In this thesis, I use poetic texts by two German women Expressionist authors, Claire Gull and Paula Ludwig, to examine questions of selfhood, aesthetics and sexual difference within a Kantian philosophical frame. The thesis is structured in two parts. In Part One, I situate the project via a critical examination of Lyotard's reworking of the Kanlian sublime. I argue that Lyotard closes down the gaps within Kant's system that feminist philosophy could usefully exploit and explore. I then position German Expressionism as an alternative mode of post-Kantianism. I argue that although the male Expressionist poets break down the Kantian subject-object distinction, they continue to position woman as the "other". There follows a brief bridging section, in which I outline work by some of the key women Expressionists, and argue that the theoretical frameworks used in Expressionist scholarship are inherently gendered. In Part Two of the thesis, I explore texts by both Go!! and Ludwig in detail. I argue that whilst the male Expressionists are concerned with dissolving male subjecthood, these writers can be read as subverting Kantian space-time to produce alternative modes of female selfhood and of the sublime. In chapter 4,! examine Goll's disruptive exploration of a mode of embodied selfhood generated through productive play and movements of relationality. Chapters 5 and 6 extend the theme of relationally generated selfhood by tracing the subversive use of neoplatonic and Orphic elements in a short story by Goll. In chapter 7, I show how Ludwig radically reconfigures the limits of both body and self to produce identities no longer constructed via oppositional boundaries in the manner of the Kantian subject. I conclude by arguing that the work of these authors provides feminist philosophy with productive models for rethinking immanent transcendence and relationally generated selfhood which can incorporate both difference and change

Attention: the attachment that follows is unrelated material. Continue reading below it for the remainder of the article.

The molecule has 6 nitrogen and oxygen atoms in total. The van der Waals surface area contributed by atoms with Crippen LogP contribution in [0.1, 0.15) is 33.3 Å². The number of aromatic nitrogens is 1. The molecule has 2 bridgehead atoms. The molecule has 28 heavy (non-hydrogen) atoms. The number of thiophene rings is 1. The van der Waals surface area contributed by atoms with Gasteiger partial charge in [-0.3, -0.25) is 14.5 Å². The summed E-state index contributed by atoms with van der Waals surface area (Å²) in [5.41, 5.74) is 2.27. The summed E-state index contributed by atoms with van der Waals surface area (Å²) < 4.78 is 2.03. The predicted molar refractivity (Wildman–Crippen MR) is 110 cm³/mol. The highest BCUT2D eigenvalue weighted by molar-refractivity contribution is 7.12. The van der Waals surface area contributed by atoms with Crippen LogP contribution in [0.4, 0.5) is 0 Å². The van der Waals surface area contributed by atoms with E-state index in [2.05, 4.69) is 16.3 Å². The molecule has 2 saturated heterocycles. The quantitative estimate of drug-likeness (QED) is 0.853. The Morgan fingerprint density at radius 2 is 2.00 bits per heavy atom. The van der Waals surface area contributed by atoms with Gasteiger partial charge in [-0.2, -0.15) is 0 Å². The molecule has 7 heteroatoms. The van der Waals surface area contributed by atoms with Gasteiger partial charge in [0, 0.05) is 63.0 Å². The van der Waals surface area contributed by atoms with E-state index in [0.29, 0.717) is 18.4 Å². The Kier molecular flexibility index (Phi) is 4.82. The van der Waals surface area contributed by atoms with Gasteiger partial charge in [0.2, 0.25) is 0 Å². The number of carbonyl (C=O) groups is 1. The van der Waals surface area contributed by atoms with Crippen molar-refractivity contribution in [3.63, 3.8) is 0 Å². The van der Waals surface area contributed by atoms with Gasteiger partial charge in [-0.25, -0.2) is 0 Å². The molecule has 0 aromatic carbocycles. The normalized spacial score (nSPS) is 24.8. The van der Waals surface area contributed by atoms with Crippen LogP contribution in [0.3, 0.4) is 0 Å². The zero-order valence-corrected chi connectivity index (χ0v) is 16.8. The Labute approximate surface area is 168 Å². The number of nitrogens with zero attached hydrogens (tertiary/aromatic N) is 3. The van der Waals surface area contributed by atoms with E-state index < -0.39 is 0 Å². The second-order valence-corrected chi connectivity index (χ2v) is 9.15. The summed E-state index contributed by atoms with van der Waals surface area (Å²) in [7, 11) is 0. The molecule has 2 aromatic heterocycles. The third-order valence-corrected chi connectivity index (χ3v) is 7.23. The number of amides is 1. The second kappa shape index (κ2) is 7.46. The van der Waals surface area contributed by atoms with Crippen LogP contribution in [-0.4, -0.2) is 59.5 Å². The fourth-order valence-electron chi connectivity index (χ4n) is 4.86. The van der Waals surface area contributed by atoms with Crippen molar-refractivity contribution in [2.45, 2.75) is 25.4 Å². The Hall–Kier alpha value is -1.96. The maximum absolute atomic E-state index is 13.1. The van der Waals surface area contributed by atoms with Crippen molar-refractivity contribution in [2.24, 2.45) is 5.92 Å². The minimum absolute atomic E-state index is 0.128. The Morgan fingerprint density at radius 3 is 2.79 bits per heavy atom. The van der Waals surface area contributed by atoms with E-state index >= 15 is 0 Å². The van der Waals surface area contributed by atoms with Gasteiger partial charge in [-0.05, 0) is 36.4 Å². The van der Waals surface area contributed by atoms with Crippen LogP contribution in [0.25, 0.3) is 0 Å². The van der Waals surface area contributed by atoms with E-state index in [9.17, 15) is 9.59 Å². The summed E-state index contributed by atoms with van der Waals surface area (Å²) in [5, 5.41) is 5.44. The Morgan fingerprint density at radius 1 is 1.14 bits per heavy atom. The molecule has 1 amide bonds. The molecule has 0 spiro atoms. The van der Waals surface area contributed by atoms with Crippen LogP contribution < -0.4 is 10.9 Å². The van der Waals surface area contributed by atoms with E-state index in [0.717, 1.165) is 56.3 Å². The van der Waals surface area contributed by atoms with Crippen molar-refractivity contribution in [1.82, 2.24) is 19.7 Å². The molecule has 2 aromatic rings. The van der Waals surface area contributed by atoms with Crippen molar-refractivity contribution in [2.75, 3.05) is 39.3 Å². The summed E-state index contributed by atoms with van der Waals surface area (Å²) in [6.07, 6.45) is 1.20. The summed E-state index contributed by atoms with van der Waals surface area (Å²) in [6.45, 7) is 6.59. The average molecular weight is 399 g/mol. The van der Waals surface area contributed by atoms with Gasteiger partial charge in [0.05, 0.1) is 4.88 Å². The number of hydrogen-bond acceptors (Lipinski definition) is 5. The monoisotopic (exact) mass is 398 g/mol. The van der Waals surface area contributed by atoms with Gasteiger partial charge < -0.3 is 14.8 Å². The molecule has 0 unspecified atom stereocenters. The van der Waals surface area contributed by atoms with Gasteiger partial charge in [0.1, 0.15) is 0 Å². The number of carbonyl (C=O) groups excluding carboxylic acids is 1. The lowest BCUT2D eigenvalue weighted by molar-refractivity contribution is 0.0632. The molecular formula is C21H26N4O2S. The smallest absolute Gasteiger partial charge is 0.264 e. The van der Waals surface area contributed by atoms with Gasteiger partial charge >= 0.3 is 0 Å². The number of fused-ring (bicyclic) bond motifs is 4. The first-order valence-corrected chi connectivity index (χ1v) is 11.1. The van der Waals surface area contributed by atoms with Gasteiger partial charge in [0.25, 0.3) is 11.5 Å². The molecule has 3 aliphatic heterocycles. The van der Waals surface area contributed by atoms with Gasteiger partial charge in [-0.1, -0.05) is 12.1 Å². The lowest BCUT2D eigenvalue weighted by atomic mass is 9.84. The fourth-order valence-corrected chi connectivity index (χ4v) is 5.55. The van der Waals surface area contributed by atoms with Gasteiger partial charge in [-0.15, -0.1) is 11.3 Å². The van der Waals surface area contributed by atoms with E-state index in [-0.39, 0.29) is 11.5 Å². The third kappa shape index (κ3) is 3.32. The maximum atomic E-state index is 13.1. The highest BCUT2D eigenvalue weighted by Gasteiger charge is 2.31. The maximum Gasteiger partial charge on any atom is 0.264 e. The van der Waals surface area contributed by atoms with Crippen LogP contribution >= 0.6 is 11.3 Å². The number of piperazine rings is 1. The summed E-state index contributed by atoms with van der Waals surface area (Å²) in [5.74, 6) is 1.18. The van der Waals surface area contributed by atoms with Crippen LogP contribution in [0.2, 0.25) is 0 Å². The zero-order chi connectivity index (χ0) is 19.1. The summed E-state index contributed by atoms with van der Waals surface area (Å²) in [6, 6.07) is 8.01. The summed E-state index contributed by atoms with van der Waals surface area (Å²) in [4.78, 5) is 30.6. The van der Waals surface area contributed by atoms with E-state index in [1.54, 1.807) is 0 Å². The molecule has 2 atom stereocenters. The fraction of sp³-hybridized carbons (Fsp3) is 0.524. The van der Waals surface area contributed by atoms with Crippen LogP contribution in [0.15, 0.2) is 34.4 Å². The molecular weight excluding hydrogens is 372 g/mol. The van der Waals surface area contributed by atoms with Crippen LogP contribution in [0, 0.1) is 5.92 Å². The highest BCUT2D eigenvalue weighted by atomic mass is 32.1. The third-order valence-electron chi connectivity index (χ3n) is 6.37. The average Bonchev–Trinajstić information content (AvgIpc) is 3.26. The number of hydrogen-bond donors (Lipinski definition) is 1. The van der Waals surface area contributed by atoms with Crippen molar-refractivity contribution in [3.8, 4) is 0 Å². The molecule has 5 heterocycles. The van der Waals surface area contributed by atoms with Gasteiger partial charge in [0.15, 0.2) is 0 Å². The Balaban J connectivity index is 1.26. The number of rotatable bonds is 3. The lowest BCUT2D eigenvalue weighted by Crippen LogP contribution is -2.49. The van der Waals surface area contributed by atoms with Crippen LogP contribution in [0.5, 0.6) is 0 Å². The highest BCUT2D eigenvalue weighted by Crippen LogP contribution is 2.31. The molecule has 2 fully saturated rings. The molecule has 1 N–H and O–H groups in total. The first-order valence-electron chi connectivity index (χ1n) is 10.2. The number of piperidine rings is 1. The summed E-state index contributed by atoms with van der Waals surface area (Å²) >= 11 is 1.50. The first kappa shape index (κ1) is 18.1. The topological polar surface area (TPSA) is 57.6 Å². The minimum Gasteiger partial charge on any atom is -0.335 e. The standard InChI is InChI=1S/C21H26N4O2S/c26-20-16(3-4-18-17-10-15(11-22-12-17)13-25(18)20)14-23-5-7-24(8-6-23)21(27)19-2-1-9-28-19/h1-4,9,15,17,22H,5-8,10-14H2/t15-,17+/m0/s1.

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This Sex Which Is Not One.Luce Irigaray - 1985 - Cornell University Press.

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